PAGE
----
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Our Community of Practitioners
Our Community of Practitioners
Our Community of Practitioners
We seek to improve the lives of children, young people and adults through direct service provision, respectful practice and neurobiologically informed research.
We seek to improve the lives of children, young people and adults through direct service provision, respectful practice and neurobiologically informed research.
We seek to improve the lives of children, young people and adults through direct service provision, respectful practice and neurobiologically informed research.
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Dr. Alex Gregory

Educational Psychologist and NME Trainer

Alex has 9 years full-time experience working within the educational field. Prior to undertaking doctoral training in Educational Psychology, she worked in a variety of educational settings, including teaching in mainstream and specialist schools. Alex currently works as an Educational Psychologist for a Local Authority as well as privately, which involves the application of psychology to education through training, consultation, assessment, intervention, and research to promote child development.  Alex has also volunteered as an Independent Visitor with a child looked after for over 2 years.

Alex has a special interest in working with looked after and adopted children who may have experienced developmental trauma and multiple attachment disruptions, and consequently display emotional dysregulation and protective attachment strategies/connection-seeking patterns of behaviour. To further develop her understanding of the impact of early trauma on the organisation of the developing brain, Alex has completed the Neurosequential Model in Education (NME) Trainers programme with the Child Trauma Academy to become an NME Trainer in schools.

Alex is also passionate about supporting siblings of those with additional needs. This has stemmed from her own lived experiences as a sibling to someone with diagnoses of autism, a learning disability, rare chromosome disorder, epilepsy, and sensory processing differences, who displays significant behaviours that challenge. Her doctoral research explored siblings’ school outcomes and experiences and Alex continues to supervise sibling research projects. Alex has also completed the Siblings Group Leader Training Course to further develop the talks/workshops she runs in this area.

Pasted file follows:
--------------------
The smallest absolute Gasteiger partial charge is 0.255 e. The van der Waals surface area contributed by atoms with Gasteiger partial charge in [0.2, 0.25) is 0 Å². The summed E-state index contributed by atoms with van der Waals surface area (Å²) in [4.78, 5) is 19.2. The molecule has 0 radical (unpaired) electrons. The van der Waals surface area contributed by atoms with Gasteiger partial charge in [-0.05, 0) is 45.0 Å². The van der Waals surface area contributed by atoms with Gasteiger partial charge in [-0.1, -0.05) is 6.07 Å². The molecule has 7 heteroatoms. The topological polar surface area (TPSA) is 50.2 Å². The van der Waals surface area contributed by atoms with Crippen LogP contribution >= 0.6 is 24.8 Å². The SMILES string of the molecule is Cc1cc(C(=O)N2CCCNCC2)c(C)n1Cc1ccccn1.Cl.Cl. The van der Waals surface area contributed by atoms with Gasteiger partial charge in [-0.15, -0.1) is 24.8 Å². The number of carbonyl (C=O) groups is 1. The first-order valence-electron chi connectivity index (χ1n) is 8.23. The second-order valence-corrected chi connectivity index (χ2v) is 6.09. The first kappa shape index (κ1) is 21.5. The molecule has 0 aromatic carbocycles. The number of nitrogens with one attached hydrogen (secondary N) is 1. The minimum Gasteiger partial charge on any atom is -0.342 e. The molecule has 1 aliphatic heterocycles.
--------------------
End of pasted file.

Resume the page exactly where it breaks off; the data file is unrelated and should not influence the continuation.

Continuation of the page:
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Alex is keen to work at a systemic/whole school level, such as using positive psychology practices (the science of happiness e.g. mindfulness, gratitudes and random acts of kindness, along-side self-compassion and self-care) to promote student, family, and staff wellbeing. Alex is also an advocate of solution-focused tools to identify what is working well and empower others to draw from the existing strengths and protective factors in place in order to promote hope and change going forwards.

Through individual casework, Alex helps facilitate a reflective space for  collaborative problem-solving, in order to promote a shared and holistic psychological understanding of strengths and needs in order to target a tailored action plan. She is an advocate of person-centred planning models (e.g. Planning Alternative Tomorrow with Hope – PATHs) that put young people at the heart of decision-making about their future. As well as being trained in standardised assessments, Alex is committed to dynamic assessment tools that focus, not only, on exploring a child/young person’s cognitive strengths and needs, but how they learn, what emotional factors may be influencing learning (e.g. anxiety and motivation), and what strategies help them make progress.

Alex is a fully registered Chartered Educational Psychologist with the Health and Care Professionals Council (HCPC).

Dr. Alex Gregory

Educational Psychologist and NME Trainer

Alex has 9 years full-time experience working within the educational field. Prior to undertaking doctoral training in Educational Psychology, she worked in a variety of educational settings, including teaching in mainstream and specialist schools. Alex currently works as an Educational Psychologist for a Local Authority as well as privately, which involves the application of psychology to education through training, consultation, assessment, intervention, and research to promote child development.  Alex has also volunteered as an Independent Visitor with a child looked after for over 2 years.

Alex has a special interest in working with looked after and adopted children who may have experienced developmental trauma and multiple attachment disruptions, and consequently display emotional dysregulation and protective attachment strategies/connection-seeking patterns of behaviour. To further develop her understanding of the impact of early trauma on the organisation of the developing brain, Alex has completed the Neurosequential Model in Education (NME) Trainers programme with the Child Trauma Academy to become an NME Trainer in schools.